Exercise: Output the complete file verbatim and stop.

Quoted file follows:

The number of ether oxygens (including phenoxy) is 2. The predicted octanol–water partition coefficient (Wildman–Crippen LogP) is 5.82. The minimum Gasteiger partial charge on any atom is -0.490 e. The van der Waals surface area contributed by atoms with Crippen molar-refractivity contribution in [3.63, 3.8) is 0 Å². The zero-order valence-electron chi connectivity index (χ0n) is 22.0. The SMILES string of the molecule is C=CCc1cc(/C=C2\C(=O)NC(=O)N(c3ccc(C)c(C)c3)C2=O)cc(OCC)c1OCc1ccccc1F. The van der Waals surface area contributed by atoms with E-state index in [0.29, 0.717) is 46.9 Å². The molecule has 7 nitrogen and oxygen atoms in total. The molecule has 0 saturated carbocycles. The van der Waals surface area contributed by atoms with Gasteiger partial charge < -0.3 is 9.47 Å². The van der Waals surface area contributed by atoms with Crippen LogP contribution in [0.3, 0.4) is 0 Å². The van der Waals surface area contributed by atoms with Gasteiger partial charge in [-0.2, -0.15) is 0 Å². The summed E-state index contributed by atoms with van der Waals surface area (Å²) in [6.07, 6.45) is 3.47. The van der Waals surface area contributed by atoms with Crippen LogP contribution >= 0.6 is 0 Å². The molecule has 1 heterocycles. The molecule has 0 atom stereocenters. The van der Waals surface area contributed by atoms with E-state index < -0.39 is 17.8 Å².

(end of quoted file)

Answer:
The number of ether oxygens (including phenoxy) is 2. The predicted octanol–water partition coefficient (Wildman–Crippen LogP) is 5.82. The minimum Gasteiger partial charge on any atom is -0.490 e. The van der Waals surface area contributed by atoms with Crippen molar-refractivity contribution in [3.63, 3.8) is 0 Å². The zero-order valence-electron chi connectivity index (χ0n) is 22.0. The SMILES string of the molecule is C=CCc1cc(/C=C2\C(=O)NC(=O)N(c3ccc(C)c(C)c3)C2=O)cc(OCC)c1OCc1ccccc1F. The van der Waals surface area contributed by atoms with E-state index in [0.29, 0.717) is 46.9 Å². The molecule has 7 nitrogen and oxygen atoms in total. The molecule has 0 saturated carbocycles. The van der Waals surface area contributed by atoms with Gasteiger partial charge < -0.3 is 9.47 Å². The van der Waals surface area contributed by atoms with Crippen LogP contribution in [0.3, 0.4) is 0 Å². The van der Waals surface area contributed by atoms with Gasteiger partial charge in [-0.2, -0.15) is 0 Å². The summed E-state index contributed by atoms with van der Waals surface area (Å²) in [6.07, 6.45) is 3.47. The van der Waals surface area contributed by atoms with Crippen LogP contribution >= 0.6 is 0 Å². The molecule has 1 heterocycles. The molecule has 0 atom stereocenters. The van der Waals surface area contributed by atoms with E-state index < -0.39 is 17.8 Å².